The Azor Ahai flavor-layer added to the Night's King's history is what will actually help the Night's King become a hero. He'll forge his sword into a fiery blade to wrest control from the mutineers, then bring his force down upon Winterfell to defeat it's Lord and the King Beyond the Wall - or some such reversal, because I don't think we can rule out Mance as being the true author of the Pink Letter. Perhaps this time the King Beyond the Wall allies with the Night's King to defeat the Lord of Winterfell?

Edited by Feather Crystal

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Posted (edited)

I'd like to point out that the mummers had the Nights King descend upon Winterfell and not go anywhere else. I'm thinking since they chose to develop the romance betwixt Jon and Dany, they couldn't also have Jon become the Nights King. By playing out the R+L=J fanfic theory they complicated the outline and that is why the ending was so awkward. Arya came flying out of nowhere and *poof* the Nights King was gone, while Jon went north with the remaining wildlings. If I'm correct in predicting that Jon becomes the Nights King, then Arya may be central to ending his magical existence, but does that mean she will actually kill him or is there a way to reverse the magic? If Jon is successful in taking back Winterfell, do we really want him to live forever as an undead Lord? 

Edited by Feather Crystal

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19 hours ago, alienarea said:

Schrödinger's cat politely disagrees.

To extend that metaphor, it's possible the book box will never be opened.  Meaning we'll never read the ending, so we'll never know.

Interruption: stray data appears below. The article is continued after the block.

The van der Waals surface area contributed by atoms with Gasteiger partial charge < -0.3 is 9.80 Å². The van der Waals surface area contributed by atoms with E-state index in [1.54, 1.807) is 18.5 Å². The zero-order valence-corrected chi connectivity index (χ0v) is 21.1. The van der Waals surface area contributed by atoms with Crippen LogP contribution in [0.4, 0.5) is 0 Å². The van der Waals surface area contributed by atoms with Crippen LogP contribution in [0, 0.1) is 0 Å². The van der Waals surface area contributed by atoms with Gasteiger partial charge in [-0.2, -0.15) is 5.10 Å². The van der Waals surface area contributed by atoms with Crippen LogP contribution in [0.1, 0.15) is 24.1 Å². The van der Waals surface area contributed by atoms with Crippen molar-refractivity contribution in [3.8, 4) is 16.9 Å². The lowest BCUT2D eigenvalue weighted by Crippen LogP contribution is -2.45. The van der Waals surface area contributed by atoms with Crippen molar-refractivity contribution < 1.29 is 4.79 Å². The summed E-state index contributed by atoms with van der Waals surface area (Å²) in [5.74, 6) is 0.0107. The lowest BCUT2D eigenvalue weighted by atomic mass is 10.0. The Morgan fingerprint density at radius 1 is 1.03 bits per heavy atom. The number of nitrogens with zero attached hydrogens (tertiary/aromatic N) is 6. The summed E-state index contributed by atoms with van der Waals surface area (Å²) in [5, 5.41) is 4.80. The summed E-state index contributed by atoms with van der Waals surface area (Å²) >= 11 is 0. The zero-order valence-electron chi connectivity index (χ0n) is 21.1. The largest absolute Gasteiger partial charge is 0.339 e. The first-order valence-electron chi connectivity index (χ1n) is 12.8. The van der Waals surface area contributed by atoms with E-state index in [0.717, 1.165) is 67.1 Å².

But if we do get GRRM's ending, it's certainly going to be better than the show's. 

Consider: a Dark Lord, literally wearing an icy crown, killed with one blow by a teleporting hero, which instantly ended the second Long Night by simultaneously killing all Popsicles and wights worldwide.

I think it's quite safe to say GRRM's not gonna give us anything with such a stench as that.  It's exactly the kind of thing he hates, which is why his books haven't even got a Dark Lord except in the minds of red priests.

SImilarly, Arya is not going to sail off into the Sunset Sea for no apparent reason... Jon is not going to be sentenced to the Watch even though there's no reason for a Watch any more... Bran is not going to be voted the new king of Westeros despite having no claim... etc.

19 hours ago, Black Crow said:

Indeed, for they are a doomed people.

The fans?  Or D&D?

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Posted (edited)
28 minutes ago, Feather Crystal said:

Arya may be central to ending his magical existence, but does that mean she will actually kill him or is there a way to reverse the magic?